After three days in port, a small weather window opened up for our final scheduled survey day in the Gulf of St. Lawrence (GSL), so we made the most of it.  And what a day we had!  We photographed multiple small surface active groups (SAGs) throughout the day and, when possible, collected acoustic and planktonic data.

A small three whale SAG. Photo: Kelsey Howe, NEA/CWI
Sagamore (#1934) photographed swimming towards us. Photo: Hansen Johnson, NEA/CWI
#4340 pokes her head out of the water. Photo: Hansen Johnson, NEA/CWI

In the late morning, we got a call from the NOAA aerial survey plane that a bowhead whale had been spotted!  Since this is a rare species in these parts, we were ecstatic to get a good look at it; for many of the team, this was a new species sighting!  This particular individual (identifiable by distinct left body and peduncle scars) has been seen multiple times since 2012 in the Gulf of Maine and Canadian Maritime region.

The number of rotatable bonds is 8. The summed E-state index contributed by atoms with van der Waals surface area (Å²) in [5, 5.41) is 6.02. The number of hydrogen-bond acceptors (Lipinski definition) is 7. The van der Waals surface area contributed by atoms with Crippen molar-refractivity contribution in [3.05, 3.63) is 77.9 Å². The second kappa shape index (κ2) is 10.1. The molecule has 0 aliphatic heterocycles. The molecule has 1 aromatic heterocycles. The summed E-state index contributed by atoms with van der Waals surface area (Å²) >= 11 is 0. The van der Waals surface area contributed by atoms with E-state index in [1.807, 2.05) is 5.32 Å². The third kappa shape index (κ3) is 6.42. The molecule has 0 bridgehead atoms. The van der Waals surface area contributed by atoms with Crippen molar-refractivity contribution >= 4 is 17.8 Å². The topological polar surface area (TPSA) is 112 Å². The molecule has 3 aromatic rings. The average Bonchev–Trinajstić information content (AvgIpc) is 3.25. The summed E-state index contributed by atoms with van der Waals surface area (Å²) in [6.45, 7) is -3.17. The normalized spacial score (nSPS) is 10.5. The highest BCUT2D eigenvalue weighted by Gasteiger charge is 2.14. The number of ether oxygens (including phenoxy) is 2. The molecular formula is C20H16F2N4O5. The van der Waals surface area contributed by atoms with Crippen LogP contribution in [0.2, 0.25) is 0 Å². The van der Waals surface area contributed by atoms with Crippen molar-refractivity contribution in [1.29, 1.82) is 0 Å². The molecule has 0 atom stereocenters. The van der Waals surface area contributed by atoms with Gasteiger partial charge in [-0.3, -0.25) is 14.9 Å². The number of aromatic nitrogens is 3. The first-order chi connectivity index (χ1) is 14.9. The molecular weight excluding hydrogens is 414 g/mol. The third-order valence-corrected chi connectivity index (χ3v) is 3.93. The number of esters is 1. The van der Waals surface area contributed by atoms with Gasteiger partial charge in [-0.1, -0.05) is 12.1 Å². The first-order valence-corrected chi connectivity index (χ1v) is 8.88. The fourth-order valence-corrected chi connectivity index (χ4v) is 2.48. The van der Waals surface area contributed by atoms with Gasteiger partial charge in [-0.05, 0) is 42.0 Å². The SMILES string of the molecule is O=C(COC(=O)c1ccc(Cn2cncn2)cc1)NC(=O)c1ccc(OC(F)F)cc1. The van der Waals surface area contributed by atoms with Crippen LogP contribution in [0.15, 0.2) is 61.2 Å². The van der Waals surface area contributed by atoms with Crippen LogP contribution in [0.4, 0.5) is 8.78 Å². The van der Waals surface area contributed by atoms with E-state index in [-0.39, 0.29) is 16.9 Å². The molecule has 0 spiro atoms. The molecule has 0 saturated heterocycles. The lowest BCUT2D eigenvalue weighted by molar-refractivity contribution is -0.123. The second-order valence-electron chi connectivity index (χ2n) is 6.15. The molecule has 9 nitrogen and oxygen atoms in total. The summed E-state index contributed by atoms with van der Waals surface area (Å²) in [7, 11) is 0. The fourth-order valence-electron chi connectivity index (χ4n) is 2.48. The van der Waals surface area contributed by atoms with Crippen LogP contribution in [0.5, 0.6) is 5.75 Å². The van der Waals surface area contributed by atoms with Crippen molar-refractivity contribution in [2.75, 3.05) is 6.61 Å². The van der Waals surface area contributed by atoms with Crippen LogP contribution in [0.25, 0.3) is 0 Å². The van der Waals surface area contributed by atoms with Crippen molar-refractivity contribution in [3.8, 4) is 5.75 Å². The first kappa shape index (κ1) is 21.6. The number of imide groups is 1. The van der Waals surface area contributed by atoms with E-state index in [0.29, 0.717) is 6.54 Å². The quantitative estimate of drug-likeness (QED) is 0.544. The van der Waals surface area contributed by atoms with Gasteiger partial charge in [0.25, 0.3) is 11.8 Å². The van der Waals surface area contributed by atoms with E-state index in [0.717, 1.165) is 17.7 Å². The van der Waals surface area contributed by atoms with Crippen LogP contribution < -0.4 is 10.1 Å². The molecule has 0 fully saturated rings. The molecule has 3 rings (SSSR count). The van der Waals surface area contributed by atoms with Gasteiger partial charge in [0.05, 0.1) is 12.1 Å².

This bowhead appears to still be “on walkabout” from its normal range. Photo: Delphine Durette-Morin, NEA/CWI

Our good fortune continued when we spotted our first mom-calf pair of the August trip! Boomerang (Catalog #2503) and calf were seen twice in mid-July by the first GSL cruise, so it is interesting to note that they stuck around for another month.

Boomerang’s calf surfaces next to its mother. Photo: Hansen Johnson, NEA/CWI

It was a long 27-hour “day trip”, but so worth it.  It was also an amazing way to end a very productive summer season in the GSL. Across both the July and August cruises, our teams photographed over 115 individual right whales, which is over a quarter of the population!  We also collected three biopsy samples, three poop samples, dozens of plankton samples, and some amazing acoustic recordings.  Both cruises were incredibly successful and we look forward to doing it all over again next summer.

#3720 arches her back in a “posturing” pose. Photo: Kelsey Howe, NEA/CWI



This work is made possible in part by the generosity of Irving Oil, lead sponsor of the New England Aquarium’s North Atlantic Right Whale Research Program.